Walter McLachlan was born in Irvine, the son of the builder James McLachlan, whose trade he followed.
Based in Irvine’s Townhead, according to George Blair in 1857, McLauchlan (sic) was the ‘contractor’, i.e. the builder, of the William Motherwell Monument in the Necropolis (1851), designed by sculptor James Fillans.
After McLachlan’s men completed their work, the sculptor moved in to carve the reliefs and place a marble bust of Motherwell under the monument’s Tudor canopy.
Blair also noted that McLachlan was a ‘Councillor’, suggesting that he was active in politics. Indeed, he served on Irvine’s Town Council from 1845 and as a Bailie from 1852.
As a builder he was responsible for constructing Irvine’s Town House (1859), the Bank of Scotland and the Union Bank, all in the town's High Street, as well as major buildings in Dumfriesshire.
He was also a magistrate, Convenor of the Incorporated Trades, as well as the burgh’s Dean of Guild, and an elder in the Established Church. In 1851, he resided in Eglinton Street East with his son, James, who eventually succeeded to his business, his two daughters and his mother (aged 79), and Eliza McNeill, their servant.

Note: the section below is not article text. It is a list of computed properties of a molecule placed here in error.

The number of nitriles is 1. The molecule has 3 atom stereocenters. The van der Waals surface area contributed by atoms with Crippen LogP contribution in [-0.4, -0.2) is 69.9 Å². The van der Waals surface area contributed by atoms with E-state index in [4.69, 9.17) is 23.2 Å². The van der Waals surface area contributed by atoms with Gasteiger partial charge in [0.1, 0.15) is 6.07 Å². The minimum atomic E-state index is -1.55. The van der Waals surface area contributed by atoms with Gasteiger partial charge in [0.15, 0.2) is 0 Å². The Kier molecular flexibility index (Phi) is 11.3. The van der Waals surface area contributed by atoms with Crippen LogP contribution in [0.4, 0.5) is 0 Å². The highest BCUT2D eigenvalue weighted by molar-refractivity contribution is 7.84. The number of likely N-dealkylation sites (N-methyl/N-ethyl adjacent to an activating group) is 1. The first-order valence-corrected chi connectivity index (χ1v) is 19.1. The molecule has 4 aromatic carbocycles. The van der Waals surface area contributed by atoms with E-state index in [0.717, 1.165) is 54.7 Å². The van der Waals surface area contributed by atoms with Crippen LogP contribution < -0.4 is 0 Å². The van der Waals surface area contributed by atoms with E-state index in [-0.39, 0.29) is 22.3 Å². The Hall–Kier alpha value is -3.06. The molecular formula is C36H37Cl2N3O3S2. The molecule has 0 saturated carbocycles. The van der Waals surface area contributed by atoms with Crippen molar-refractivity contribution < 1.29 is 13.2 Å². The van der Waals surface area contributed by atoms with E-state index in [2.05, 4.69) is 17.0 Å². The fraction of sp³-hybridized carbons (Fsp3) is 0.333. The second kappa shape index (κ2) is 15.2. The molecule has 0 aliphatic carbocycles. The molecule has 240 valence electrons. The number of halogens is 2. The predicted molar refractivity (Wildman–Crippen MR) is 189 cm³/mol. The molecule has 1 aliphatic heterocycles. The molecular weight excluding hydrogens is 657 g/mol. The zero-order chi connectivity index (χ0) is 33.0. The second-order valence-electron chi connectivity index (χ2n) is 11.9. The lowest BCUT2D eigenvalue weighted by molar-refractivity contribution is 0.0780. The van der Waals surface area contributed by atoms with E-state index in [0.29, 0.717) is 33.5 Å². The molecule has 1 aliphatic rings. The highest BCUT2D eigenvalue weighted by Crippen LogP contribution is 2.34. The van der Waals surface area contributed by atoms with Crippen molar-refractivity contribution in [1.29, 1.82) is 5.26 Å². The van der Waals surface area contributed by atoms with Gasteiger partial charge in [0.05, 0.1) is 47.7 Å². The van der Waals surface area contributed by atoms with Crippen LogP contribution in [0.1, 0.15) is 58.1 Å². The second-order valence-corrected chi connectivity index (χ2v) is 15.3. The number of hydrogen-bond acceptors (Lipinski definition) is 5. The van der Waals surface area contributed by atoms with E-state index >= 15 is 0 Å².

Early in February 1868, McLachlan was called to Mentone in France to visit an invalid relative, and during a stay in Paris during his homeward journey he contracted Typhus fever and died there within a few days, on 12th February 1868.
He was buried in Irvine’s Old Parish Churchyard, where his death is recorded on two stones.
For some years afterwards, his business was carried on by his son, James, as Walter McLachlan & Son, based at East Back Road.
- The Ardrossan And Saltcoats Herald, In Memoriam, 15th February, 1868, p. 8;
- Pigot’s Directory, 1825-37;
- The Ayrshire Directory, 1851-87;
- Irvine Town Council Minutes, 1845-68;
- Irvine Census, 1851, D.4. p. 31,
- Irvine Census, 1861, D.6. p. 3;
- Monumental Inscriptions Within Cunninghame District: Irvine Area, Vol. 1 (1985), p. 89, B2, B3;
- Ibid, Photographic Survey, Vol. 3;
- Blair, pp. 61-72;
- Black, p.61 (35);